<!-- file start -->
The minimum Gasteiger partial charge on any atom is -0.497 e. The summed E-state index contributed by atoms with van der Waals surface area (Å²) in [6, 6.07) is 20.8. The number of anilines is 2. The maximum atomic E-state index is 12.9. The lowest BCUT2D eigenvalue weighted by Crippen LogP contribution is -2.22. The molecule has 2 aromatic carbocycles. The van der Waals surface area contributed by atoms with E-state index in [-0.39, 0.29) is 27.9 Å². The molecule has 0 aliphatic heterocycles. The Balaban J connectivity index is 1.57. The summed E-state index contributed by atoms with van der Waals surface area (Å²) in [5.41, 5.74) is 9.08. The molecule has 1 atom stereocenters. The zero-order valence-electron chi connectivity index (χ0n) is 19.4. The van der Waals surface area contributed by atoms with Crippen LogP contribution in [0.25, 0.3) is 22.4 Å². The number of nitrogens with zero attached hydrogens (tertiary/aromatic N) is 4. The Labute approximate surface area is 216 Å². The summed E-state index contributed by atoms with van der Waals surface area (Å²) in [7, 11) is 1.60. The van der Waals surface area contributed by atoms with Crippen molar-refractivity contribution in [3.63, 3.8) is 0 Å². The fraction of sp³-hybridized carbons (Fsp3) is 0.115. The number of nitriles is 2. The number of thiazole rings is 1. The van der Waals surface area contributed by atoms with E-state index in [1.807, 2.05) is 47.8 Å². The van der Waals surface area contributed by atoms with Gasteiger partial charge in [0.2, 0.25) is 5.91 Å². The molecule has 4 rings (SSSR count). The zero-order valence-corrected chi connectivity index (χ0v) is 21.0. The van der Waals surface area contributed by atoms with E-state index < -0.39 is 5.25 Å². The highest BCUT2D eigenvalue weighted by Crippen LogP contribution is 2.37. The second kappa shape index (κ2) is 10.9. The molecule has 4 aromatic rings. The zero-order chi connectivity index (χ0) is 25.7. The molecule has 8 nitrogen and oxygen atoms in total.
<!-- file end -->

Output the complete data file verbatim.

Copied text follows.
The minimum Gasteiger partial charge on any atom is -0.497 e. The summed E-state index contributed by atoms with van der Waals surface area (Å²) in [6, 6.07) is 20.8. The number of anilines is 2. The maximum atomic E-state index is 12.9. The lowest BCUT2D eigenvalue weighted by Crippen LogP contribution is -2.22. The molecule has 2 aromatic carbocycles. The van der Waals surface area contributed by atoms with E-state index in [-0.39, 0.29) is 27.9 Å². The molecule has 0 aliphatic heterocycles. The Balaban J connectivity index is 1.57. The summed E-state index contributed by atoms with van der Waals surface area (Å²) in [5.41, 5.74) is 9.08. The molecule has 1 atom stereocenters. The zero-order valence-electron chi connectivity index (χ0n) is 19.4. The van der Waals surface area contributed by atoms with Crippen LogP contribution in [0.25, 0.3) is 22.4 Å². The number of nitrogens with zero attached hydrogens (tertiary/aromatic N) is 4. The Labute approximate surface area is 216 Å². The summed E-state index contributed by atoms with van der Waals surface area (Å²) in [7, 11) is 1.60. The van der Waals surface area contributed by atoms with Crippen molar-refractivity contribution in [3.63, 3.8) is 0 Å². The fraction of sp³-hybridized carbons (Fsp3) is 0.115. The number of nitriles is 2. The number of thiazole rings is 1. The van der Waals surface area contributed by atoms with E-state index in [1.807, 2.05) is 47.8 Å². The van der Waals surface area contributed by atoms with Gasteiger partial charge in [0.2, 0.25) is 5.91 Å². The molecule has 4 rings (SSSR count). The zero-order valence-corrected chi connectivity index (χ0v) is 21.0. The van der Waals surface area contributed by atoms with E-state index < -0.39 is 5.25 Å². The highest BCUT2D eigenvalue weighted by Crippen LogP contribution is 2.37. The second kappa shape index (κ2) is 10.9. The molecule has 4 aromatic rings. The zero-order chi connectivity index (χ0) is 25.7. The molecule has 8 nitrogen and oxygen atoms in total.